These were the different activity groups between males and females. The results overall between them are fairly consistent although it's difficult to compare. For the males, we found that compared to those with low adolescent, moderate to vigorous activity, the two other groups, so the high early adolescent and high mid‑adolescent, both had, on average, greater bone density at age 25.
Within the females, we found that compared to the group with low moderate to vigorous activity throughout follow‑up, those that had higher levels in adolescence had greater bone density, whereas the group who also had low levels in adolescence but increased the levels of moderate to vigorous activity in adulthood, there wasn't any noticeable differences in bone density.
C360: How do you think that your findings will impact clinical practice?
AE: The results highlight adolescence as a potentially important period for bone developments through high‑intensity exercise and that this could benefit future bone health and potentially prevent osteoporosis in later life. It's important for clinicians to be aware of the value of high‑intensity activity in this time period and in this age group.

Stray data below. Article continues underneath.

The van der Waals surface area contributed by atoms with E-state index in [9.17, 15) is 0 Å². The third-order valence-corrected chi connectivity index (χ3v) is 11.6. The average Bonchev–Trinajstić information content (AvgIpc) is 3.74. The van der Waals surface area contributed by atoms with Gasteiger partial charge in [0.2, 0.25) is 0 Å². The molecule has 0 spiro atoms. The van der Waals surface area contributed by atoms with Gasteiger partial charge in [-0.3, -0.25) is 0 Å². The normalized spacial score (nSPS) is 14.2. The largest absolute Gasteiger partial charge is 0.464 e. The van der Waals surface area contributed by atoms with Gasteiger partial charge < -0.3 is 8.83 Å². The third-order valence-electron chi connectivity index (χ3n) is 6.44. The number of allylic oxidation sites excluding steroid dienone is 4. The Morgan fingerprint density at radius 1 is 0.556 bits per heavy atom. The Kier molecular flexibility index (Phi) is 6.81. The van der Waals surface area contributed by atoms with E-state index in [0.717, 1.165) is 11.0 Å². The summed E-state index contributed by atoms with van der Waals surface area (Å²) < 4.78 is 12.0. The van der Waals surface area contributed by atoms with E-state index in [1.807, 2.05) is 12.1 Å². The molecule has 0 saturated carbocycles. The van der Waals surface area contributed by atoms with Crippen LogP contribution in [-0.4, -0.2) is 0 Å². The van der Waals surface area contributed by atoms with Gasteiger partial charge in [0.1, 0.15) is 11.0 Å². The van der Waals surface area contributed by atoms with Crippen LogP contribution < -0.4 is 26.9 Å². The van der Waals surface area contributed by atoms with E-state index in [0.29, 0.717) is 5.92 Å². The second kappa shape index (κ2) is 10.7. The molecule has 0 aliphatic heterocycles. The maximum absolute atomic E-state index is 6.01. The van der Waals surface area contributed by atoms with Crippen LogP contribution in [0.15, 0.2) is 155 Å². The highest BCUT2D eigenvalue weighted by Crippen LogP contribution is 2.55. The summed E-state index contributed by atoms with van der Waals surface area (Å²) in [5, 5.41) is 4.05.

We've also confirmed previous studies which showed that the levels of high intensity activity decline with age and throughout adolescence. It's important to support young people to remain active at this age.
C360: What knowledge gaps still exist in this area and what should future studies focus on?
AE: Important to replicate our results in other independent studies and see if you can get the same findings. That would make you more confident in the value of the results. The same time we did a small exploratory analysis as part of the study where we looked at different measures of activity.
Rather than focusing on intensity, we looked at the level of impact of activity. There was a suggestion there that, in addition to high‑intensity activity, high‑impact activity is also likely to be important for bone strength. This was a quite a small sample, so it will be nice to see bigger studies that look at this specific measurement of activity.
C360: Thank you for joining us today, Dr. Elhakeem.